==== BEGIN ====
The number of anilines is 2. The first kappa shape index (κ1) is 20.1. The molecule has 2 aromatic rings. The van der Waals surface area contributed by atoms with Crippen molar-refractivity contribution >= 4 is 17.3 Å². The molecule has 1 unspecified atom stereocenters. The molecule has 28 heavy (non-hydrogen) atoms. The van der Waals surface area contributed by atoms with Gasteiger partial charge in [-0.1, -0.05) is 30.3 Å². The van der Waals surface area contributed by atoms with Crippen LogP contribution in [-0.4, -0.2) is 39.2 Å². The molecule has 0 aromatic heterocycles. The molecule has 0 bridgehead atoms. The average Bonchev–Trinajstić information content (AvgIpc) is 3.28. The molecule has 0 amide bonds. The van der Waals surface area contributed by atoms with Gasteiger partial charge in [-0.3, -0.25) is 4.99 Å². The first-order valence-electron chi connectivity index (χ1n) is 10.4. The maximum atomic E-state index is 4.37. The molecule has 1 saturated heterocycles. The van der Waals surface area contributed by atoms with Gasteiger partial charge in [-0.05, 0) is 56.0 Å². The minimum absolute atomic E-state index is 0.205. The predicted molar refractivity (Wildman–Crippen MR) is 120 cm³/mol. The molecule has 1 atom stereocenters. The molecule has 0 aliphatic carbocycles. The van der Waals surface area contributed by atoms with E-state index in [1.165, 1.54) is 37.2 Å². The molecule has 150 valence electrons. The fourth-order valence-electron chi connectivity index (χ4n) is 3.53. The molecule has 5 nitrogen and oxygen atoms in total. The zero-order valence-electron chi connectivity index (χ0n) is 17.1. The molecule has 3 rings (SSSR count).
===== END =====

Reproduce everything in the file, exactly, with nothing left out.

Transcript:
The number of anilines is 2. The first kappa shape index (κ1) is 20.1. The molecule has 2 aromatic rings. The van der Waals surface area contributed by atoms with Crippen molar-refractivity contribution >= 4 is 17.3 Å². The molecule has 1 unspecified atom stereocenters. The molecule has 28 heavy (non-hydrogen) atoms. The van der Waals surface area contributed by atoms with Gasteiger partial charge in [-0.1, -0.05) is 30.3 Å². The van der Waals surface area contributed by atoms with Crippen LogP contribution in [-0.4, -0.2) is 39.2 Å². The molecule has 0 aromatic heterocycles. The molecule has 0 bridgehead atoms. The average Bonchev–Trinajstić information content (AvgIpc) is 3.28. The molecule has 0 amide bonds. The van der Waals surface area contributed by atoms with Gasteiger partial charge in [-0.3, -0.25) is 4.99 Å². The first-order valence-electron chi connectivity index (χ1n) is 10.4. The maximum atomic E-state index is 4.37. The molecule has 1 saturated heterocycles. The van der Waals surface area contributed by atoms with Gasteiger partial charge in [-0.05, 0) is 56.0 Å². The minimum absolute atomic E-state index is 0.205. The predicted molar refractivity (Wildman–Crippen MR) is 120 cm³/mol. The molecule has 1 atom stereocenters. The molecule has 0 aliphatic carbocycles. The van der Waals surface area contributed by atoms with E-state index in [1.165, 1.54) is 37.2 Å². The molecule has 150 valence electrons. The fourth-order valence-electron chi connectivity index (χ4n) is 3.53. The molecule has 5 nitrogen and oxygen atoms in total. The zero-order valence-electron chi connectivity index (χ0n) is 17.1. The molecule has 3 rings (SSSR count).